Archive for March, 2011

Nice post from UNEASYsilence on how to find out who is tracking you when you visit a website and how you can elminate the tracker.

Ghostery is your window into the invisible web – tags, web bugs, pixels and beacons that are included on web pages in order to get an idea of your online behavior. Ghostery tracks the trackers and gives you a roll-call of the ad networks, behavioral data providers, web publishers, and other companies interested in your activity.

Available as extensions for Chrome, Internet Explorer, Firefox and Safari, Ghostery also lets you block the trackers it finds, and view the source of suspect scripts. Running it is quite an eye-opener, to say the least.

Really cool to see what websites are really running on your computer!

Asher Moses, The Age


The entertainment industry has been warning of its impending demise for years.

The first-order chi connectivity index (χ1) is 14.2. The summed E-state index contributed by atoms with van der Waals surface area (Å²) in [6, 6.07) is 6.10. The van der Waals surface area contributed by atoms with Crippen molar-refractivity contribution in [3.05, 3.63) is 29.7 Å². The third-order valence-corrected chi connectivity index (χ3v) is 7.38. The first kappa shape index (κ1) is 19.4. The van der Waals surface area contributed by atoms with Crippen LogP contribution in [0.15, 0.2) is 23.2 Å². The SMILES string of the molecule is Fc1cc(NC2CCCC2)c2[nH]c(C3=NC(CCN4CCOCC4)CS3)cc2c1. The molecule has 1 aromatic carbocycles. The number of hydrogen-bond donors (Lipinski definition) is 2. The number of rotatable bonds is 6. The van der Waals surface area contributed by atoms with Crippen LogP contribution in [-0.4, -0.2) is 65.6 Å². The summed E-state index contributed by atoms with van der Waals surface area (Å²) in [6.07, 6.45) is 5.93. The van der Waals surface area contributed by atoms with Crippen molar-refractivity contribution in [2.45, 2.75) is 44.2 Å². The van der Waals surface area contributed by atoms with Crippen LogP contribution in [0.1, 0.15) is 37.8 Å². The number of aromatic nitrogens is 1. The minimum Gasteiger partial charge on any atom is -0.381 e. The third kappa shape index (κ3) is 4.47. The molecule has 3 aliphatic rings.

Photo: Denham

The entertainment industry has been warning of its impending demise for years.

Is piracy really sending the entertainment industry broke or are the claimed hundreds of millions of dollars in annual losses and thousands of job cuts just a load of hogwash?

The industry is constantly warning of an impending piracy apocalypse but continues to notch up healthy revenues and record box office takings.

From bogus figures to highly exaggerated press releases, analysts and academics claim there is no limit to the hyperbole record labels and movie studios will use in their relentless lobbying campaign.